In the field of the rental business, whether an expense is tax deductible will very much depend on what it is. However, the ability to deduct expenses in a property business depends on the status of your rental business.
So, what do we mean by the status of the business? Well, when it comes to your rental business, HM Revenue & Customs will class it into these categories:
- Let on a commercial basis.
- Let on an uncommercial basis.
- Used for personal occupation.
- Temporarily vacant
- Ceased trading as a landlord.
These classifications are significant because they determine what you can deduct for tax purposes.
If you are renting out your property for commercial purposes, you will generally follow the standard rules that apply to most landlords.
You will normally deduct expenses such as mortgage interest, repairs, and other such tax deductible expenses
However, there may be times when you may deviate from commercial renting for various reasons. In such cases, it is important to understand which expenses related to your property business are tax deductible.
Let’s delve into the deviations and see how they impact the tax deductions of your expenses.
A property is let on an uncommercial basis if the rents charged are less than full market rent
If a property is rented out at less than market rent, you can only deduct expenses up to the amount of rent you receive. This means that you cannot create a loss with regard to that property.
However, this rule doesn’t apply to properties that are rented out for free. If you don’t receive any rent, then special rules apply!
Any expenses related to the property will not be considered as incurred solely and exclusively for business purposes and will hence be disallowed. So basically, even if you have a genuine expense such as say repairing the front door, you will not get any tax deductions.
It makes sense though, right? After all, the property is being rented out for non-commercial purposes.
Property is used for personal occupation
Expenses that are incurred while using a property for personal reasons cannot be deducted as they are not related to business purposes. Again personal use is not commercial business.
However, if you can identify and calculate the business-use portion of the expense, then that portion can be treated as tax-deductible.
Suppose you rented out a property to tenants for five months and used it for personal purposes for seven months during a twelve-month building insurance policy period.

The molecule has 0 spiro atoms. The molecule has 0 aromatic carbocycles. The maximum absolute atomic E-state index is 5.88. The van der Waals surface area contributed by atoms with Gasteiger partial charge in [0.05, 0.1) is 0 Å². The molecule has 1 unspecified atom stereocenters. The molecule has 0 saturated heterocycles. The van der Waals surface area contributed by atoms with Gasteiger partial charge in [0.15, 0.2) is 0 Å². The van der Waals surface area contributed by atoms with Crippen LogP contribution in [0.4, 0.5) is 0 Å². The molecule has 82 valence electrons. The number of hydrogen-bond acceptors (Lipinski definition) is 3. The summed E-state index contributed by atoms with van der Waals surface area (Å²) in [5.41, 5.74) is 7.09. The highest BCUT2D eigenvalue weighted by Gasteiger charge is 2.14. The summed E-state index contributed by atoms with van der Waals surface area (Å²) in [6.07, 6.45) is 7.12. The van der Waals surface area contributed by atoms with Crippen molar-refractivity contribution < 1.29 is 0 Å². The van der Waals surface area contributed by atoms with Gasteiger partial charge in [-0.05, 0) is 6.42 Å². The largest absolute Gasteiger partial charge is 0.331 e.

In such a scenario, you can apportion the cost of the policy based on the time it was used for business purposes, i.e., 5/12.
This apportioned cost can then be claimed as a deductible expense.
Your property is temporarily vacant
Did you know that you can deduct expenses incurred during a temporary vacancy period of your property? This means that you can reduce your tax liability by deducting expenses such as mortgage interest, insurance, and repairs during the period of vacancy.
Taking advantage of this deduction can help you save money and make the most of your investment property.
Sometimes, it can be challenging to distinguish between a temporarily vacant property and a lettings business that has permanently ceased. It’s crucial to differentiate between the two since the rules for post-cessation expenses apply if the business has ceased (please see below).
In the property income manual, HMRC say that if the rental business consists of letting a single property, it will not normally cease just because the tenant quits and the property is empty while the landlord is looking for a new tenant.
HMRC also says that, in practice, they will not normally suggest that the old business stopped where the gap is less than three years and the customer was trying to continue.
The property business has ceased
When a rental business disposes of its last property or repurposes it, the business typically ceases.
But it is possible to deduct post-cessation expenses if they would have been allowable had the business continued.
For instance, you can deduct expenses such as the cost of background heating for empty premises to prevent condensation and maintain the value of the property for later sale.
In addition, relief for certain post-cessation expenses such as bad debts and legal fees can be claimed if they were incurred within seven years of the business ceasing.
More information on post-cessation receipts and expenses can be found here
At Myers Clark, we have a wealth of experience working with landlords. If you need help look at how we support landlords. We will be happy to help you make sense of what can sometimes be a tricky situation to navigate. Deciding what expenses are tax deductible for your property business is not always straightforward.